Review: The trailers for The Town may have been somewhat misleading – they give the impression that this is heist film that is filled with action sequences, but in reality The Town is more a character drama with some well-placed and effectively executed action set pieces. This is a handsome, atmospheric movie filled to the brim with great acting from the ensemble cast, and a storyline that will keep most audiences engrossed throughout its two-hour running time.

Ben Affleck deserves major kudos, his sophomore directorial effort being almost as well done as his first (Gone Baby Gone). As a director, he has managed to capture the nuances of every major character in the film, and it’s truly a pleasure to observe action set pieces filmed with a steady hand, without the usual (nowadays) quick cuts and rapid edits that has plagued many an action film in recent years.

In front of the camera, Affleck also manages to acquit himself very well. His measured performance, whilst not the strongest in the film (that credit would have to be given to Jeremy Renner’s ferocious performance), makes Doug MacRay a character that audiences will have no trouble vesting their interest in. What’s probably even more surprising is that the romance between Doug and Claire is very believable, when this aspect of a heist movie is usually its weakest link.

What is the film’s weak link, unfortunately, is the climactic heist, which really is a little too preposterous for its own good. Also, for a film that seems intent to keep the volume dial down, the overreliance on firepower in this last sequence feels just a little out of place. There’s no denying, however, that this is a solidly entertaining dramatic thriller, and it proves that Ben Affleck isn’t a flash in the pan when it comes to his directorial skills.

Rating: * * * ½ (out of four stars)


Buried * * * *

Genre: Thriller

Director: Rodrigo Cortes

Writer: Chris Sparling

Cast: Ryan Reynolds

Running Length: 94 minutes

Synopsis: Paul Conroy (Ryan Reynolds) is an American working in Iraq as a non-military truck driver. Unfortunately, his convoy comes under attack and he blacks out; when he comes to, Paul discovers that he is buried alive in a wooden coffin. Fortunately, Paul discovers that he has, amongst other items, a lighter, a pencil, and a working mobile phone with half its battery life and a weak reception. Using the mobile phone, Paul desperately tries to make connections with anyone that can help him out of his predicament, but not everyone he manages to contact with the phone have his best interests at heart…

Review: It is perhaps not surprising that this movie, though starring Ryan Reynolds, was birthed not in the USA but in Spain. Very few movies made in the USA would have the audacity to try to accomplish what Rodrigo Cortes has tried to do here, but what’s even more impressive is that it works. Buried is not an easy film to watch, and it might not be even considered an entertaining film, but it manages to present its single-minded proposition with such clarity and purpose that it is impossible not to feel impressed. Rodrigo Cortes has done an amazing job (although I question his choice of denouement), and Ryan Reynolds manages to put forth what is probably his best performance to date.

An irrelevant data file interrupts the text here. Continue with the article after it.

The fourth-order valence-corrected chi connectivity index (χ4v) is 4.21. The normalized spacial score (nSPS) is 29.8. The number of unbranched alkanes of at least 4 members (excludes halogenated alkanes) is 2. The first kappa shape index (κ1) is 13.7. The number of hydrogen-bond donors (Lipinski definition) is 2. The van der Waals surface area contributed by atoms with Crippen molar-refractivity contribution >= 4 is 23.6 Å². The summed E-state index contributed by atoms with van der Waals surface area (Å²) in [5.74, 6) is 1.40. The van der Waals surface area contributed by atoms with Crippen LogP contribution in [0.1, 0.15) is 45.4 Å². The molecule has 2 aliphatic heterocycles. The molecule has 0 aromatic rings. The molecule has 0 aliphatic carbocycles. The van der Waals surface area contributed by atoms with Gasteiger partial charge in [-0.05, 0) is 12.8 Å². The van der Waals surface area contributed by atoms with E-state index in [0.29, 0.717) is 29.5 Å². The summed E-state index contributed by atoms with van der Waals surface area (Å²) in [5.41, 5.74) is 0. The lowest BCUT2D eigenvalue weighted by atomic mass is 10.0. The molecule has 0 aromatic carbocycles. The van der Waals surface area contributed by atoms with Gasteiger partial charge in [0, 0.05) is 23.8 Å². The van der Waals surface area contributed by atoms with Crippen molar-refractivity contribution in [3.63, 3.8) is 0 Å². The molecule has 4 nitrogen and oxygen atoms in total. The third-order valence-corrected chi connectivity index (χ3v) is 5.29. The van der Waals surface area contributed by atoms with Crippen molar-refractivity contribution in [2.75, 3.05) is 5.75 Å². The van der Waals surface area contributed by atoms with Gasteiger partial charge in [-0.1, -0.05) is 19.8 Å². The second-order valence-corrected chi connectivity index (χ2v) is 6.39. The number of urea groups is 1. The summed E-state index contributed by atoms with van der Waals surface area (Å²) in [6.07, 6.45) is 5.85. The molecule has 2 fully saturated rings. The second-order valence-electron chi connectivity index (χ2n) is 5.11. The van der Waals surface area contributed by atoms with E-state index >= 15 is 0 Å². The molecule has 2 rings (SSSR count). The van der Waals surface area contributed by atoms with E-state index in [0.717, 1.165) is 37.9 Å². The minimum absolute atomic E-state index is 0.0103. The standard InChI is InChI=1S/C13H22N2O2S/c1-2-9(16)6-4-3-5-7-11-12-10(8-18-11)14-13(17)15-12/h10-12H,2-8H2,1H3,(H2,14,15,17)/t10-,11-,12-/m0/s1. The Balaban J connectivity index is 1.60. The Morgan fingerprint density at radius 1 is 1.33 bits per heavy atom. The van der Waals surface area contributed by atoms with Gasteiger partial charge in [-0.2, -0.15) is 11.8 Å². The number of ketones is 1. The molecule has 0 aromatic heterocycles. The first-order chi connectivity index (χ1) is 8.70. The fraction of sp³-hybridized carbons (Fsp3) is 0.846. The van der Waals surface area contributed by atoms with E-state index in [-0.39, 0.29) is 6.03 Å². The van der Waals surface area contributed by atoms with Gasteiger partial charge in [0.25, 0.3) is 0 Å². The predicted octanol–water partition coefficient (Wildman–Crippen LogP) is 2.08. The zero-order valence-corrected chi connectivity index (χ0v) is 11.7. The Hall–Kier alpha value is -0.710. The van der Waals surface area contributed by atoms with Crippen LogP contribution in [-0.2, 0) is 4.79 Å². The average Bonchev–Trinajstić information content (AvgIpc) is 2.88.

Unlike most movies founded on similar “locked room” concepts (Devil is a recent example), Buried never shifts its focus from the coffin and devotes the full 94-minute running time to Ryan Reynolds and the box he is trapped in. There are no flashbacks to fill out the story, no other peripheral characters on screen (although a fair number of characters are heard via Paul’s many phone conversations), and perhaps most surprisingly, no situations that don’t work in the film’s internal logic. The film’s plot feels watertight even after the credits roll, which is quite a rare occurrence these days.

Rodrigo Cortes manages to avoid visual monotony by offering up a surprising number of camera angles and introducing new plot elements just when the film seems to settle into a comfortable (relatively) groove. This creates an excellent atmosphere for the film, and the pacing is spot on, relentlessly piling on the sense of dread, never letting up till the very end.

Ryan Reynolds is perhaps better known for his pretty boy looks and his excellent physique, but in Buried he actually puts forth a very strong performance. This being literally a one-man show, Reynolds carries the entire weight of the movie on his shoulders and yet manages to do so with great aplomb. This is not an easy role – he is confined to a small space and yet has to portray a wide gamut of emotions, ranging from fear to anger to resignation. And because Reynolds’ portrayal is so believable, it is very easy to identify with and have a vested interest in his character’s fate. 

Buried is a very intense cinematic experience which honestly isn’t for everyone – if you’re looking for the typical action thriller movie then this would not fit neatly into the mould. However, if you are willing to give the movie a chance, this could possibly be one of the best movies you’ll see this year. Even if you don’t agree, be assured that this will not be a movie that you will forget anytime soon, and in a sea of same-old, me-too movies, that in itself is a quality that’s increasingly hard to find in the theatres nowadays.

Rating:  * * * * (out of four stars)